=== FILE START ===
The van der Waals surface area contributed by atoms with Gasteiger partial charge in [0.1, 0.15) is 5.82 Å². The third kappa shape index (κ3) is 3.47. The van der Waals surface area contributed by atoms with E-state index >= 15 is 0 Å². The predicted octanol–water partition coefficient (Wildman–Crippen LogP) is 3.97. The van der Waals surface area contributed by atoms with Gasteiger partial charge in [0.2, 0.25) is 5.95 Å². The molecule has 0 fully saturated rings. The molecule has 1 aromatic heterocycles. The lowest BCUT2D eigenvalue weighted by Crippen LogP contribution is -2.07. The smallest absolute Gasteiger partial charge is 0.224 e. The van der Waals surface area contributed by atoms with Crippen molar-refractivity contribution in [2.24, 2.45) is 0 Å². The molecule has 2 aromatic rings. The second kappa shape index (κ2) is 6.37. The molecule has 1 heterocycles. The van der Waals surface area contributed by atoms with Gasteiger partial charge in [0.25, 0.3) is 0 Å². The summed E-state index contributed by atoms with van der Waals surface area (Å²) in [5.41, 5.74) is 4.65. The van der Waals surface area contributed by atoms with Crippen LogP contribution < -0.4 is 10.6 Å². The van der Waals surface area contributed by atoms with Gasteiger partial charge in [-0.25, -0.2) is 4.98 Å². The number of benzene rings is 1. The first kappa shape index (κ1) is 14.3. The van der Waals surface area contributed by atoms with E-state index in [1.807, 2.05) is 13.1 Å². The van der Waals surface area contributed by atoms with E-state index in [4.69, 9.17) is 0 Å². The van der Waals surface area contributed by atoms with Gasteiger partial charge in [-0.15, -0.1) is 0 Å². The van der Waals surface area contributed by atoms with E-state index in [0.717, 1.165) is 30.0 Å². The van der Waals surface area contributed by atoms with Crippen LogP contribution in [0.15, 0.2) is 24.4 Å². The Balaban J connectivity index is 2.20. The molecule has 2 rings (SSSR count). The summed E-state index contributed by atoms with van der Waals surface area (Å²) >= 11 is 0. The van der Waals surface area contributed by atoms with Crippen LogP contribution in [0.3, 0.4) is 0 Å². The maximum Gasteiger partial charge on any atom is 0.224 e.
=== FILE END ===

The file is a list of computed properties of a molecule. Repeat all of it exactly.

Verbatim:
The van der Waals surface area contributed by atoms with Gasteiger partial charge in [0.1, 0.15) is 5.82 Å². The third kappa shape index (κ3) is 3.47. The van der Waals surface area contributed by atoms with E-state index >= 15 is 0 Å². The predicted octanol–water partition coefficient (Wildman–Crippen LogP) is 3.97. The van der Waals surface area contributed by atoms with Gasteiger partial charge in [0.2, 0.25) is 5.95 Å². The molecule has 0 fully saturated rings. The molecule has 1 aromatic heterocycles. The lowest BCUT2D eigenvalue weighted by Crippen LogP contribution is -2.07. The smallest absolute Gasteiger partial charge is 0.224 e. The van der Waals surface area contributed by atoms with Crippen molar-refractivity contribution in [2.24, 2.45) is 0 Å². The molecule has 2 aromatic rings. The second kappa shape index (κ2) is 6.37. The molecule has 1 heterocycles. The van der Waals surface area contributed by atoms with Gasteiger partial charge in [0.25, 0.3) is 0 Å². The summed E-state index contributed by atoms with van der Waals surface area (Å²) in [5.41, 5.74) is 4.65. The van der Waals surface area contributed by atoms with Crippen LogP contribution < -0.4 is 10.6 Å². The van der Waals surface area contributed by atoms with Gasteiger partial charge in [-0.25, -0.2) is 4.98 Å². The number of benzene rings is 1. The first kappa shape index (κ1) is 14.3. The van der Waals surface area contributed by atoms with E-state index in [1.807, 2.05) is 13.1 Å². The van der Waals surface area contributed by atoms with E-state index in [4.69, 9.17) is 0 Å². The van der Waals surface area contributed by atoms with Gasteiger partial charge in [-0.15, -0.1) is 0 Å². The van der Waals surface area contributed by atoms with E-state index in [0.717, 1.165) is 30.0 Å². The van der Waals surface area contributed by atoms with Crippen LogP contribution in [0.15, 0.2) is 24.4 Å². The Balaban J connectivity index is 2.20. The molecule has 2 rings (SSSR count). The summed E-state index contributed by atoms with van der Waals surface area (Å²) >= 11 is 0. The van der Waals surface area contributed by atoms with Crippen LogP contribution in [0.3, 0.4) is 0 Å². The maximum Gasteiger partial charge on any atom is 0.224 e.